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Phytoremediation: What Every Good Chemical Engineer Should Know

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Phytoremediation: What Every Good Chemical Engineer Should Know

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  1. Phytoremediation: What Every Good Chemical Engineer Should Know Steven C. McCutcheon, Ph.D., P.E., D.WRE Past President American Ecological Engineering Society Director, Region 5, American Society of Civil Engineers Faculty of Engineering, University of Georgia

  2. Acknowledgements • Co-editor and coauthors of the book • Mike Saunders and students at Georgia Tech

  3. Overview • What is phytoremediation? • Ecological engineering? • Biochemistry has been very, very good to this field Courtesy Stefan Trapp

  4. Phytoremediation • Use of green plants and other autotrophic organisms to clean up hazardous and other wastes • Includes bioremediation by heterotrophic bacteria when plants provide carbon, nutrients, or habitat – rhizodegradation • Phytoextraction – accumulates metals in aboveground tissues for harvest • Phytodegradation or transformation • Phytocontainment and stabilization • Phytovolatilization and other types

  5. History of Phytoremediation • Raskin coined the term in a 1991 proposal funded by U.S. EPA Superfund Program on metals accumulation • Cunningham and Berti (1993) first used the term in the open literature • Schnoor et al. (1995) first expanded the term in the open literature to include transformation of organics

  6. Solar driven, self engineering to ensure nutrients/water Aesthetically pleasing, eco-restoration Should be cost effective Shallow depths of soil or water (rooting depths) Plants mainly transform contaminants Long durations and large land areas Strengths and Limitations

  7. Ecological Engineering: • Design of sustainable systems, consistent with self design and other ecological principles, which integrate human society with the natural environment for the benefit of both (Mitsch and Jorgensen, 1989; Mitsch, 1996; Bergen et al., 1997)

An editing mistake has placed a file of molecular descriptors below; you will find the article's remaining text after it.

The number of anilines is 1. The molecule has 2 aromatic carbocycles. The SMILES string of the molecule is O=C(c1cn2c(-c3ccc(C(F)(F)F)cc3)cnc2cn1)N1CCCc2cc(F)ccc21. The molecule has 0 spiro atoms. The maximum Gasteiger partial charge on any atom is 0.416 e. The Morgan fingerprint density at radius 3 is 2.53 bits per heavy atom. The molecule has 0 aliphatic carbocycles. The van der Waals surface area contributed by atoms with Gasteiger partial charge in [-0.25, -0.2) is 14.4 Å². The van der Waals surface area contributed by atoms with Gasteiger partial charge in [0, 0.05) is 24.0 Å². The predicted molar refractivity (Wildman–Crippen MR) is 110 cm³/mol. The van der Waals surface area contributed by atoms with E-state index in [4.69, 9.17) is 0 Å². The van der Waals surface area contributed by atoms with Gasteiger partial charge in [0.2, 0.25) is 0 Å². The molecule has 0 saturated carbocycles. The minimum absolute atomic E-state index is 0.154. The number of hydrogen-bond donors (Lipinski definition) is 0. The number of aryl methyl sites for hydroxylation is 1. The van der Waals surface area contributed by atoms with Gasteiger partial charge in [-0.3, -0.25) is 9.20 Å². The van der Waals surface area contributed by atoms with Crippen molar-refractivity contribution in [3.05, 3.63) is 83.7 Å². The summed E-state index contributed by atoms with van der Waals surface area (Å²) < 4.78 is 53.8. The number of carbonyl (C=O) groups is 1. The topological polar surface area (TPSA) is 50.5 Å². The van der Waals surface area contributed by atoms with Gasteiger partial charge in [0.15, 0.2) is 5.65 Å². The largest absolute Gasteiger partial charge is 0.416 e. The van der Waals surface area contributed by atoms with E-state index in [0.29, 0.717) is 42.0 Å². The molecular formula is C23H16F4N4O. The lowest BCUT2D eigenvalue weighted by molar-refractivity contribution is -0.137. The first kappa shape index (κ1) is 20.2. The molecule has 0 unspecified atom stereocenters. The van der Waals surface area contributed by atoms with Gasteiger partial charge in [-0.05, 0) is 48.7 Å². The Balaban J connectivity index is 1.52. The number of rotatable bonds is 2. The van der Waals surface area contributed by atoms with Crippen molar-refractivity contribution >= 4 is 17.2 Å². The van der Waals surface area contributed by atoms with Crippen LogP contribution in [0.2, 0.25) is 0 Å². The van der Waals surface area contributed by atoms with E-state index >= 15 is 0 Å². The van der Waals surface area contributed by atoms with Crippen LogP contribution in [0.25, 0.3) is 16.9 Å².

8. Self-Design The reorganization, substitution and shifting of an ecosystem (dynamics and functional processes) whereby it adapts to the environment superimposed upon it. (Mitsch, Jorgensen)

  9. Some Areas of Ecological Engineering • Wetland Restoration and Creation • Ecohydrology • Wetland Wastewater Treatment • Bioremediation, Phytoremediation, and Mycoremediation • Bioengineering • Stream bank stabilization • Slope stabilization • Stream and River Corridor Restoration and Engineering • Riparian buffer designation and design • Wetland design to control runoff • Floodplain/Hyporheic Zone Management • Carrying Capacity Studies • Green Space Engineering

  10. Observation of self-engineering: Alabama Army Ammunition Plant, Childersburg • Widespread TNT contamination 1960s to 1980s • Beaver dams led to parrot feather and clean water and sediment • Pine and grasses encroached on sterile bare soils to reduce TNT concentrations Parrot feather (Myriophyllum aquaticum)

  11. Laboratory and Pilots • Plants protect enzymes and rapidly transform TNT and other explosives • Dead plants maintain activity for weeks to allow new plants to colonize • Crude enzyme extracts rapidly deactivated by proteases and metals

  12. Populus spp. • Release of sugars and other simple exudates controls redox • Reducing conditions favors microbial dehalogenation • Evapotranspiration can halt ground water plume migration and pull contaminated water into vadose zone • Contaminants taken into the trees are mineralized